Five signs someone you know is suicidal
Whenever you switch on the television, or go to a news website, or check social media; it is almost a trend.
Last week, Kate Spade, an incredibly successful fashion designer in the United States committed suicide, and then, only a few days later, widely known CNN anchor, Anthony Bourdain died of apparent suicide.
A day or two later, news of a Nigerian woman who parked her vehicle and jumped off the third Mainland Bridge, leaving behind a husband and three young children, sent Nigerians into a frenzy.
About 80 Nigerians are recorded to have ended their lives by committing suicide, in the last one year.
This is a higher incidence compared to about 62 suicide deaths recorded in the previous year.
In Nigeria, suicide deaths are relatively low compared to other countries. This may be due to improper data collection by the authorities involved.
World Health Organization records that globally about 800,000 deaths annually are attributed to suicide.
In the United States, 45,000 suicide deaths occurred in 2016. In-fact, it is estimated that one suicide occurs approximately every 20 mins!
Nigeria is now ranked the 30th most suicide-prone nation in the world and the 10th African Nation with the highest suicide rates.
It is a growing trend that needs to be attacked forcefully and we all have a role to play in curbing suicidal deaths.
Most people automatically think depression once there is a report of a suicide incident.
While it is a leading cause, it is not the only cause.
Other contributory factors may include: drug or substance abuse, loneliness, increasing unemployment, economic hardship and severe stressors.
Whatever the reason may be, we have a duty to protect our loved ones.
Most times, people that commit suicide take weeks to months before they eventually go through with it.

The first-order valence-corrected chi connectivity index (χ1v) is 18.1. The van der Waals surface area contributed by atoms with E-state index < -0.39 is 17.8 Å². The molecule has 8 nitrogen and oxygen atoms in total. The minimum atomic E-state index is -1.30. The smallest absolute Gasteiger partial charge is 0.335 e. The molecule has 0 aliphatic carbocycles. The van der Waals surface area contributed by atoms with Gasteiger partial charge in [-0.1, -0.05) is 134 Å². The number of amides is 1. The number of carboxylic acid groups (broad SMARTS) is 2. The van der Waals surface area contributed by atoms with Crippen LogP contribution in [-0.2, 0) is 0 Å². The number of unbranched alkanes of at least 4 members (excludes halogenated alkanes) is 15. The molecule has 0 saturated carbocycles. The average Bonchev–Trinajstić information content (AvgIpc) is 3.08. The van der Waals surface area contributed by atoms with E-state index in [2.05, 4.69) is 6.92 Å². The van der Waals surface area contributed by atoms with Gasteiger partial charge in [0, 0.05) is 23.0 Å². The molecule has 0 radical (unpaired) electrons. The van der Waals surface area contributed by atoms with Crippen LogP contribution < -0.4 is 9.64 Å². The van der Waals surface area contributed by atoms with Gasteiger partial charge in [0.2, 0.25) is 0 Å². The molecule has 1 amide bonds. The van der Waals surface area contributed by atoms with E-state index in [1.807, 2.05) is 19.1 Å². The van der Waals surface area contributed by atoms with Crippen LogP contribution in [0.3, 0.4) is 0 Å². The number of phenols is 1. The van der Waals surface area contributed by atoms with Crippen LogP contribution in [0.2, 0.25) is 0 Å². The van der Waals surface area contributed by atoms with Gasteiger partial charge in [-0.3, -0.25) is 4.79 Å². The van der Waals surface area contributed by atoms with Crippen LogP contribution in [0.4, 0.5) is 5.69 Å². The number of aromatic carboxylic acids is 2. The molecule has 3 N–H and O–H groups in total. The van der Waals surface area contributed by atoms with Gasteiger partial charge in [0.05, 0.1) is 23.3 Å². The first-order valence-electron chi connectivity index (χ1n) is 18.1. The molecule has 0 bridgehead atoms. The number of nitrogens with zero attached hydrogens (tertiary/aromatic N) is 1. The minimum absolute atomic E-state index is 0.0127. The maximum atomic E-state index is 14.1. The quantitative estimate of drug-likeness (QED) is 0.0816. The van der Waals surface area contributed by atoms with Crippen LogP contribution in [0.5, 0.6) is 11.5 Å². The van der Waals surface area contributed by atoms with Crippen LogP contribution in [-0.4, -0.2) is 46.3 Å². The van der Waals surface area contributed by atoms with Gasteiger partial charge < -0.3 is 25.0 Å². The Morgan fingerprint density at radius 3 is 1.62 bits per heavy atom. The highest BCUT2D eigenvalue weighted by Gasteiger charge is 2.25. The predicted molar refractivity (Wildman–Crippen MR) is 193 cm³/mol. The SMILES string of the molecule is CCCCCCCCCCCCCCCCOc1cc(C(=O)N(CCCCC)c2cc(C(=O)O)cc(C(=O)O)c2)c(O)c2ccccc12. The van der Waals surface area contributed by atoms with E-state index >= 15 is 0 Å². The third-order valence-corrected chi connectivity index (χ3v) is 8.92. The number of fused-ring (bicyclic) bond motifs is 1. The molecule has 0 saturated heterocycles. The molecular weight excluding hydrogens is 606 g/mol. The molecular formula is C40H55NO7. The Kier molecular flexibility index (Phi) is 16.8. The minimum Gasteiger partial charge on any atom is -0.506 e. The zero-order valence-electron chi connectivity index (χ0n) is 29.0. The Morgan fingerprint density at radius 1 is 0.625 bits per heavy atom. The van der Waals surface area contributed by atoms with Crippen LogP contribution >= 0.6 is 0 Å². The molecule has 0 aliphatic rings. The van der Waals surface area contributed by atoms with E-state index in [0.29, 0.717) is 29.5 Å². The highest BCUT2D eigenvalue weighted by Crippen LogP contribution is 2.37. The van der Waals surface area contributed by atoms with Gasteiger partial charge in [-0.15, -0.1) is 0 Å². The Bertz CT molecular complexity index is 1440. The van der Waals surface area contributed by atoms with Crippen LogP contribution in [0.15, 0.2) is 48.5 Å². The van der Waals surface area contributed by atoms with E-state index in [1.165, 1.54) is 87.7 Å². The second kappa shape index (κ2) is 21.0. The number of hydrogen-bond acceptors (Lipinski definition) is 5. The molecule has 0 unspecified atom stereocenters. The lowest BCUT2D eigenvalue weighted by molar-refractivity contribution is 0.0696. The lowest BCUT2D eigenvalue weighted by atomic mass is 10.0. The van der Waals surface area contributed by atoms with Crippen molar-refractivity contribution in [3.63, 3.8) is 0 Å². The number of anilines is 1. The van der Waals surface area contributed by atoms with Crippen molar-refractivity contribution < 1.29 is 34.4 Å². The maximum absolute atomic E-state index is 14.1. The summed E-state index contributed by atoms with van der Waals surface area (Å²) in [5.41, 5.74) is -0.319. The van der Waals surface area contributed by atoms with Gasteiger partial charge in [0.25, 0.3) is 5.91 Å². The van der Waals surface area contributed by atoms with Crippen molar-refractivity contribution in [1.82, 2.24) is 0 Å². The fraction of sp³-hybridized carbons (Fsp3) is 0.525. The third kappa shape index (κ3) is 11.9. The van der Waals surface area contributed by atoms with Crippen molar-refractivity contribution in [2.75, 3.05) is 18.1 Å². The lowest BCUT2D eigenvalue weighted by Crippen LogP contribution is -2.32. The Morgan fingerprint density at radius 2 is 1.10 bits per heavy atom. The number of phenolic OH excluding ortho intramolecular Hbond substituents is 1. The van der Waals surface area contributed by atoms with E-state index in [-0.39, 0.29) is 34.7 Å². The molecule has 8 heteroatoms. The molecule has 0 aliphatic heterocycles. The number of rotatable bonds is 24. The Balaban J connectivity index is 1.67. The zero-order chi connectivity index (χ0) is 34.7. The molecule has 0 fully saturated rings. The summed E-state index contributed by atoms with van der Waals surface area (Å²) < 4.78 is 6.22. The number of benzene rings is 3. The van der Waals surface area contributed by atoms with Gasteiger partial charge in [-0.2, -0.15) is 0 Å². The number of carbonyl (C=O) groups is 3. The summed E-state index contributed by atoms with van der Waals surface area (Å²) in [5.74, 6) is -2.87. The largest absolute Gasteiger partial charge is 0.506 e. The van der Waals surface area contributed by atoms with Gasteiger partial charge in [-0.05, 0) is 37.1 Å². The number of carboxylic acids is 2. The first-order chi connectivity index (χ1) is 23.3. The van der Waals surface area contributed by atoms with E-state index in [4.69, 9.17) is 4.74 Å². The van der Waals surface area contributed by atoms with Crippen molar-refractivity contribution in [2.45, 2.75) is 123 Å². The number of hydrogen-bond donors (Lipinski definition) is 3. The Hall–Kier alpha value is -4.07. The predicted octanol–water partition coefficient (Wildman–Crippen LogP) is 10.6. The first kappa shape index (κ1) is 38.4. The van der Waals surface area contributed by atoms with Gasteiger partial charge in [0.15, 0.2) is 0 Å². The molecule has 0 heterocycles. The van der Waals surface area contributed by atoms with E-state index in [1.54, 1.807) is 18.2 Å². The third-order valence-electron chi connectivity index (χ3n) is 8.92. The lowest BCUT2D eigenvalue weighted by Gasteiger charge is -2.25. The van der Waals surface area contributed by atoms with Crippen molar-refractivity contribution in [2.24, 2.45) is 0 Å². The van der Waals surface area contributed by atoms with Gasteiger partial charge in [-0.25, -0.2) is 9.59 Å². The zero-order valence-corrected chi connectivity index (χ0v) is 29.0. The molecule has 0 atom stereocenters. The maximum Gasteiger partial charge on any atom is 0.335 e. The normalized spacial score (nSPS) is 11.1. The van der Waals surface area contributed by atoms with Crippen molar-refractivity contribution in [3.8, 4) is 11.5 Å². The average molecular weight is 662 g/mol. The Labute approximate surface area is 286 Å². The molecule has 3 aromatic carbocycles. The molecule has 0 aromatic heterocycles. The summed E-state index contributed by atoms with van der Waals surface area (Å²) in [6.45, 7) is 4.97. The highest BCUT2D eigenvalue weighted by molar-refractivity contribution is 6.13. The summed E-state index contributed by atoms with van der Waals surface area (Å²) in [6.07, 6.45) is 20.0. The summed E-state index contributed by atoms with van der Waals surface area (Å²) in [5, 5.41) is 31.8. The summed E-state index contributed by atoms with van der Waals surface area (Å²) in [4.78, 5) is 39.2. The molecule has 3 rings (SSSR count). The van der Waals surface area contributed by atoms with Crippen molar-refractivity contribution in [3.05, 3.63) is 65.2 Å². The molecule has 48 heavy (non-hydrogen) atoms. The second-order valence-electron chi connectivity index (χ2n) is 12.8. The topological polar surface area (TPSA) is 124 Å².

Below are warnings signs to watch out for in someone suicidal. Identifying these signs early would be the first line of action in order to save this person.
1.Excessive alcohol intake or substance abuse maybe a red flag.
Using a lot of drugs and alcohol may be an attempt to ease pain or to harm one’s self.
2. Sudden withdrawal from close friends and family and a loss of interest in activities and social events.
If you haven’t heard from a close friend or family member in a long while, call or plan a visit.
Most times, such people may decline the visit. Insist on it, because that physical encounter with a loved one might be just what they need to talk them off the ledge.
3. Recent traumatic event. If a person has just experienced a severe loss such as loss of a job or a loved one; or is in legal or financial trouble, or has recently been involved in a scandal etc, such a person may be unable to withstand the stress that comes with such negative events and may want to escape it by ending their own life.
4. Mental illness. A person that has a mental health disorder, such as bipolar disorder or major depressive disorder may end up committing suicide.
About 15% of people that suffer from depression end up committing suicide.
If a person is severely depressed, such a person would not only need to be watched closely by family members, they also need to get medical attention.
5. Suicidal ideations: This may be the most important factor.
If a person is openly talking about taking his or her own life, or admits to having suicidal thoughts and talks about a plan on how he or she may actually carry through with such a plan, do not dismiss such talk or ignore such a person.
This may be a cry for help. Emergent inpatient hospitalization even against the person’s will is required.
Take all these warning signs seriously. Suicide is preventable, and it starts with being able to identify when something is wrong.
If someone you know has been acting different or experiencing one or more of these signs, don’t leave them alone!
Talk to the person and let them know your concerns and advice or offer to get them medical help.
People who commit suicide don’t really want to die, they just want to end their pain.
So if there’s a way to offer up solutions that can bring them out of their misery, they are less likely to commit suicide.
We must all put in effort and do our own part to stop this growing trend because it could happen to anyone.
Disclaimer: The medical information is provided as an information resource only.
This information does not create any patient-physician relationship and should not be used as a substitute for professional diagnosis and treatment
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